Legalization of Bingo in Texas
Bingo is a straightforward game that virtually everyone has played at some point in their lives. In Texas however, the road to allow this simple game is somewhat complicated. Legalized bingo actually began with an amendment to the Texas Constitution in 1980. The Constitutional amendment allowed the legislature to authorize and regulate bingo games conducted only by certain organizations. The State Constitution allows only properly licensed churches, synagogues, religious societies, volunteer fire departments, nonprofit veterans organizations, fraternal organizations, and nonprofit organizations supporting medical research or treatment programs to host and conduct these games. It is worth noting that State law does provide exceptions from the licensing requirements in certain situations. For example, individuals can play bingo in the confines of a home for recreation purposes so long as there are no more than 15 players and the entry fee and any prizes are no more than something nominal. However, games with a large number of players or games in which prizes of more than a nominal value are awarded must be licensed.
Following the Constitutional amendment, the state Legislature adopted Chapter 2001 of the Texas Occupations Code which outlines the regulation requirements. Under state law, Texas Cities and Counties cannot legalize bingo games within their jurisdictions unless they first obtain the approval of their respective qualified voters. The Occupations Code requires the question to go to the electorate before any official local government action to legalize these games. A city council may order the election on its own motion or must order an election upon receipt of a valid petition of its citizens. If the voters approve of bingo within their jurisdiction, the legalization takes effect on the 14th day after canvass of the election.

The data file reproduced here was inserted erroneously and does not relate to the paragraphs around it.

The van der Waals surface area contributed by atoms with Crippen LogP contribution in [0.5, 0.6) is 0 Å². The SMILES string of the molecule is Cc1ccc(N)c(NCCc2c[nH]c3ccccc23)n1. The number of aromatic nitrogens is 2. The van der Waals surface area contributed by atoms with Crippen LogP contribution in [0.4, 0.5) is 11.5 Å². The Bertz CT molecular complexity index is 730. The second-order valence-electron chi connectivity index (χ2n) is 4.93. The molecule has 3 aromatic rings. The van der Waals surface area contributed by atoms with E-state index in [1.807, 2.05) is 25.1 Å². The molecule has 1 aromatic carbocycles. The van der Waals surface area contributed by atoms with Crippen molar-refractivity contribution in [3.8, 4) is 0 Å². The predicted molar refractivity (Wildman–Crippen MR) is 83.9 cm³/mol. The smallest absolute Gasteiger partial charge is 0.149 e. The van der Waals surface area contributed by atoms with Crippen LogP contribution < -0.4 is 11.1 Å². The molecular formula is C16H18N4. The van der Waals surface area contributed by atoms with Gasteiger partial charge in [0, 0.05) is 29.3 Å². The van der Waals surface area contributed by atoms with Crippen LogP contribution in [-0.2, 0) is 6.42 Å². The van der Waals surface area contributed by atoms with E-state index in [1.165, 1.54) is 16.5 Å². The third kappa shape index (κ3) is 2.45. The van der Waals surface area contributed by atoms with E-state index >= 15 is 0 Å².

Following legalization in a particular city or county, those wishing to conduct bingo games must then apply to the Texas Lottery commission for a license. While this may seem a little odd on the surface, in many ways bingo is quite similar to a lottery. Numbered and lettered balls go into a hopper, they’re called out one at a time and players eagerly await to see if they’ll be the lucky winner. In fact, the Texas Occupations code defines bingo as “a specific game of chance, commonly known as bingo or lotto, in which prizes are awarded on the basis of designated numbers or symbols conforming to randomly selected numbers or symbols.” When an applicant sends their license application to the state lottery commission, they must also send a copy of the application to their city or county as well. Once properly licensed, the games are tightly regulated by the state. Prizes awarded cannot have a value of more than $750 for a single game, and generally prizes cannot have an aggregate value of more than $2,500.
Generally, an organization which is licensed to conduct bingo games is required to collect a prize fee of 5% from any person who wins a cash bingo prize of more than $5. The prize fees essentially go back to the state lottery commission to fund the regulation and oversite of these programs. Unfortunately, local jurisdictions who have legalized these games in the past few years are not entitled to any portion of these prize fees. However, Cities and Counties who held an election authorizing bingo games in their jurisdiction prior to November 1, 2019 are entitled to receive a portion of the bingo proceeds. Cities and Counties who legalized bingo games in their jurisdictions prior to November 1, 2019 are entitled to 50% of the prize fees collected.
Please do not rely on this article as legal advice. We can tell you what the law is, but until we know the facts of your given situation, we cannot provide legal guidance. This website is for informational purposes and not for the purposes of providing legal advice.